crop unrecognizable black man wearing lgbt ribbon on arm
Photo by Anete Lusina on

When Jasmine “Starr” Parker, a 36-year-old transgender woman, was killed in Ivy City earlier this month, the tragedy marked this year’s first violent death of a trans person in the U.S. As her family, friends and community here in D.C. mourned her passage, the national LGBTQ community mourned, too. And they watched with dismay as a familiar story began in the new year. 

In 2022, at least 36 transgender people — people whose gender is different from the sex they were assigned at birth — died in incidents of violence in the U.S. That included a trans man and a trans woman killed during a mass shooting at an LGBTQ nightclub in Colorado the night before Transgender Day of Remembrance.

Transgender Americans face violence at more than twice the rate of cisgender Americans (those whose gender matches the sex assigned to them at birth). Black trans women like Jasmine face particularly high risks. And trans people, particularly Black trans people, face well-documented discrimination in employment, health care, and education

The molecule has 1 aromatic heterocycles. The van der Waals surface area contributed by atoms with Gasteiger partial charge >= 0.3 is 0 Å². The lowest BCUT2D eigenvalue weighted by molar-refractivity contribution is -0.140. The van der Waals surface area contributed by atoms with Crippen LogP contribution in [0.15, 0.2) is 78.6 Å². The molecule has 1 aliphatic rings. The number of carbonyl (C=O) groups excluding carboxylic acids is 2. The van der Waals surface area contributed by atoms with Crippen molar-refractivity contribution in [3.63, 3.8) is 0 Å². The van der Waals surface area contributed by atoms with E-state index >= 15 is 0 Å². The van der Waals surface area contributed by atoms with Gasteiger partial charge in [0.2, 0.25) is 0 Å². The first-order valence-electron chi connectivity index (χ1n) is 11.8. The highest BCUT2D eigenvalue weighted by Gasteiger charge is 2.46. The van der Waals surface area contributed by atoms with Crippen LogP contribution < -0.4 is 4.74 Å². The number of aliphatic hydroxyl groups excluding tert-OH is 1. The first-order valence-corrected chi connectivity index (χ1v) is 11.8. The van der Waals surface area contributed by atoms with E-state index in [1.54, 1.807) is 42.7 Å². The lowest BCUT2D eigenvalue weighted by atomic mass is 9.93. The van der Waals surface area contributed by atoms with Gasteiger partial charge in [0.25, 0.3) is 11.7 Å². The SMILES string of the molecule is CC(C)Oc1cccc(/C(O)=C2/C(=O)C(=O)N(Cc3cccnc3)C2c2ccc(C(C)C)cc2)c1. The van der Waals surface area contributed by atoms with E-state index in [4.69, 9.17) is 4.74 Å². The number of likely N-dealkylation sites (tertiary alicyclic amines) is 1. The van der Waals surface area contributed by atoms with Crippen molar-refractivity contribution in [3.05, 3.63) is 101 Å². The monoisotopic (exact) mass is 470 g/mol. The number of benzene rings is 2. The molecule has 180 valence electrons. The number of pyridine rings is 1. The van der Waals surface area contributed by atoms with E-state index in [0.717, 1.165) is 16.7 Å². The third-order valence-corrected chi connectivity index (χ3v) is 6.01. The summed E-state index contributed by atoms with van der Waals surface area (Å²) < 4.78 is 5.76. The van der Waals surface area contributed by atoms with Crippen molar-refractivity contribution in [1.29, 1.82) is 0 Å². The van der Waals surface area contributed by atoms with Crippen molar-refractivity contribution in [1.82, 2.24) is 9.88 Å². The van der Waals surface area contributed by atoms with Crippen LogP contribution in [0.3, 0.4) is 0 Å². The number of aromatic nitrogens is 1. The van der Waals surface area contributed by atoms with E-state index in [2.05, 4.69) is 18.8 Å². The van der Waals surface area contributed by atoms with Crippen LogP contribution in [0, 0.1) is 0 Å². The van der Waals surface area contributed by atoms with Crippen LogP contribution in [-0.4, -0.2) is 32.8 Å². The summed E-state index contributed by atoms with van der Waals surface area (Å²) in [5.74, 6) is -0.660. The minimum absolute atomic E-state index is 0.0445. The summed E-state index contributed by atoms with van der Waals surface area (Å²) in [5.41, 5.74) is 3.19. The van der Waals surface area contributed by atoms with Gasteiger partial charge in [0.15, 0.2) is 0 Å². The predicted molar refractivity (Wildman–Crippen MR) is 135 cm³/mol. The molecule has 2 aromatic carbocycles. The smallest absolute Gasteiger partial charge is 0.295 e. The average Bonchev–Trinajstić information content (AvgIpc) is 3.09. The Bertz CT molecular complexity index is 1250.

Meanwhile, state lawmakers across the nation have made it a priority to make trans people’s lives harder. Legislators introduced more than 300 anti-trans bills, most of which centered on trans youth, in 2021 and 2022. Trans youth — who, by the way, make up less than 2% of all kids aged 13-17 — have had their rights hotly debated on statehouse floors and TV shows. These laws attack basic needs, like the right to go to the bathroom. To play sports. To receive proper, medically-advised health care. In essence, their right to exist. 

Black Americans know what it means to have their basic rights debated, as if shared humanity was some kind of political question. And Black history in this country makes it impossible to ignore how those rhetoric-filled arguments, where powerful people try and fail to hide hatred between the lines, fan the flames of very real harm. In 2023, it’s time to recognize that we can’t tolerate that for trans youth and adults in our country. And it’s time to protect Black trans women like Jasmine in our city. 

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